After a year fully on stealth mode, we shared our initial technical, biological and clinical results at the Molecular Medicine Tri-Conference in March 2016 at the Moscone Center in San Francisco.

Some of the highlights from our keynote were very nicely reported by GenomeWeb:

Molecular diagnostics startup Miroculus is going all in on microRNAs as the ideal blood-based biomarker for diagnosing and monitoring a number of diseases and even tracking an individual's general physiological well-being at the point of care and in resource-poor areas of the world, the company's chief technology officer said this week.

Based in San Francisco's Mission Bay area, Miroculus aims to tap into the growing evidence that miRNAs — small non-coding RNA molecules whose primary role is to regulate gene expression — can serve as powerful biomarkers for a number of conditions including various cancers and infectious diseases.

Soto noted in his presentation that miRNAs satisfy a large number of criteria for a useful biomarker, including the fact that they are highly stable and can be found in a variety of bodily fluids, including blood serum, plasma, saliva, and urine, meaning they can be detected relatively easily and noninvasively on a repeat basis over time.

The company's workflow for this analysis is relatively straightforward: extract total RNA from a patient's biofluid sample; add specific probes and reagents for performing loop-mediated isothermal amplification; and amplify and detect the target molecules with a luminescent readout.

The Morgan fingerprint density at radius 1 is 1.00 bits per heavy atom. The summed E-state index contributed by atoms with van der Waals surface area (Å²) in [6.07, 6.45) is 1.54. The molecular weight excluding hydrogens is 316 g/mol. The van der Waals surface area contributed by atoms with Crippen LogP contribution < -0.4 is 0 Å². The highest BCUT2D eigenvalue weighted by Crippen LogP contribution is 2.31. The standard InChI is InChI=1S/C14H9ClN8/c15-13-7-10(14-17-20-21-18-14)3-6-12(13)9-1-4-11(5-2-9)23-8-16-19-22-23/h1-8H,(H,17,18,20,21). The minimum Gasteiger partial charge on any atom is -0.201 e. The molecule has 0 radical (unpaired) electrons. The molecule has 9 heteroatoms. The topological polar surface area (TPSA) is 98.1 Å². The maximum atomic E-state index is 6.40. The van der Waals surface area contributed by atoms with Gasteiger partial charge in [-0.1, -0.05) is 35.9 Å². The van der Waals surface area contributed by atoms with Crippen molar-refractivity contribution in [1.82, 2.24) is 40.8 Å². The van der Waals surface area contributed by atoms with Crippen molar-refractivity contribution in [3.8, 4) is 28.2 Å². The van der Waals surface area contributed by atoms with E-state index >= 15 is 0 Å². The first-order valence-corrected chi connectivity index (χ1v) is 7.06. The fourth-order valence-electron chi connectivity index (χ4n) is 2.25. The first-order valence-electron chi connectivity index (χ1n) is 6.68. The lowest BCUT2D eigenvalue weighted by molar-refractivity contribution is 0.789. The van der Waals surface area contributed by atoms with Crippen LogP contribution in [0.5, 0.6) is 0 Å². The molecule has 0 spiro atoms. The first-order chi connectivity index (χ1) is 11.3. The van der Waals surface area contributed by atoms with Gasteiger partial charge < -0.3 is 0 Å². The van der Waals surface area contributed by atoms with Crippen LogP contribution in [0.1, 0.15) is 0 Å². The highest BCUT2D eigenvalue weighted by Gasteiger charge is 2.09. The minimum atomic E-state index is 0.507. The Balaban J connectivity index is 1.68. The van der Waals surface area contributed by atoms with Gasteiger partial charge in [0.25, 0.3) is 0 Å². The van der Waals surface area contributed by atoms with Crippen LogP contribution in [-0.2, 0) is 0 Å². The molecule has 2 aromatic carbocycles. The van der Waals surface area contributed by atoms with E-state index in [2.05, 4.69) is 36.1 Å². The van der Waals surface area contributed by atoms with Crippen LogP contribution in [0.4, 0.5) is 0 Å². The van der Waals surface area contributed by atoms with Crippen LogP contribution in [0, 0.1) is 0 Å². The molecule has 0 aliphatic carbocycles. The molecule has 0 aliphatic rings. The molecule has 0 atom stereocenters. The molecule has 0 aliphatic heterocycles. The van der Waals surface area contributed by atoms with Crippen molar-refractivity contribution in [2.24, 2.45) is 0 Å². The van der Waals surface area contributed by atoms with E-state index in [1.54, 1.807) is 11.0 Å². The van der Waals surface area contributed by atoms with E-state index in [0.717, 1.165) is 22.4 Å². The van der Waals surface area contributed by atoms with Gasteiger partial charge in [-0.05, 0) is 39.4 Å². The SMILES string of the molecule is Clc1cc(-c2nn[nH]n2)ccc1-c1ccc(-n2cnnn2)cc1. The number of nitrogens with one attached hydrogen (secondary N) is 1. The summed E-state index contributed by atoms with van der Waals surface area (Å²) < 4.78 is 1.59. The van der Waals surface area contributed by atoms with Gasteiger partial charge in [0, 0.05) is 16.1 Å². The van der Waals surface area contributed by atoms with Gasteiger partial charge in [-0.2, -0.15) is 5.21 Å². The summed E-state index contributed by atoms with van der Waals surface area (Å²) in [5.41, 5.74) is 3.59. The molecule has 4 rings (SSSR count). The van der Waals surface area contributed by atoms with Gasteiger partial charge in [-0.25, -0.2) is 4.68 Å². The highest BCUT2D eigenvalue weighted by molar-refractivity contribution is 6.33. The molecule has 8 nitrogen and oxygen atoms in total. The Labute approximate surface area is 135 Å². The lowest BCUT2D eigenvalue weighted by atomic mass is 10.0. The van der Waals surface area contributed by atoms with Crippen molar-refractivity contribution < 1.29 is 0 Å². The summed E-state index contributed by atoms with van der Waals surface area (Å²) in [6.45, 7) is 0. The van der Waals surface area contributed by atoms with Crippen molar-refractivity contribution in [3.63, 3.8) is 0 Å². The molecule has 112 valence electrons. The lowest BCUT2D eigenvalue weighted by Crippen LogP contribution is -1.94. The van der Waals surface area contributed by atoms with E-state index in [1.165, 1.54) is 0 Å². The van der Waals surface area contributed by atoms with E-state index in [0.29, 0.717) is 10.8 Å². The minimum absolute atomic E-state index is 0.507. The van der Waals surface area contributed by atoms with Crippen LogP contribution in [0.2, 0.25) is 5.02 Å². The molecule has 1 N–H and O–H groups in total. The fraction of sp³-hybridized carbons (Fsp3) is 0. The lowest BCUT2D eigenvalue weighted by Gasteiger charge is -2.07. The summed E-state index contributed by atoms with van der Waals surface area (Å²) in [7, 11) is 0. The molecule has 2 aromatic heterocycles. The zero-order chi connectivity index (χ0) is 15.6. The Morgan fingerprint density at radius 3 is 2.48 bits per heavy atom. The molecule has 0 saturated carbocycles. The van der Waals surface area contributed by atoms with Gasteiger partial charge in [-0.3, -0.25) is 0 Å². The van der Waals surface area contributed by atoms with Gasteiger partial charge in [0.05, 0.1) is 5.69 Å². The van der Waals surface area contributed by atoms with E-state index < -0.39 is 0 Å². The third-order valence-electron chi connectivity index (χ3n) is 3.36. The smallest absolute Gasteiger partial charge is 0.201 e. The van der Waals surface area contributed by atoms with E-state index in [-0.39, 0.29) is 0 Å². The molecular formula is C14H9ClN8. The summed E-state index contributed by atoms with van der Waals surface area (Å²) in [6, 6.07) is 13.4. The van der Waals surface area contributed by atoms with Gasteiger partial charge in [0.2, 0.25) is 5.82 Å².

Soto said that the platform's current limit of detection is about 1 attomolar, a figure the company believes it can still improve on. Early experiments have also shown that it is specific enough to distinguish between different miRNA isomiRs.

Finally, Soto showed some data demonstrating the use of Miroculus' platform to detect miRNAS as a surrogate marker of a person's general physiological condition. Specifically, company researchers tracked the level of various miRNAs in Soto's blood over five weeks. For two weeks he maintained his normal work, sleep, and exercise patterns, but in the third week he attended a CrossFit class with a friend and immediately saw a change in the levels of two specific miRNAs associated with muscle injury.

"Some would argue this application is insignificant in a world full of serious disease," Soto said. "But, it's proof of principle that these biomarkers can be so ubiquitous and inexpensively monitored to use in the developing world as accurate biomarker tests for a variety of health issues."

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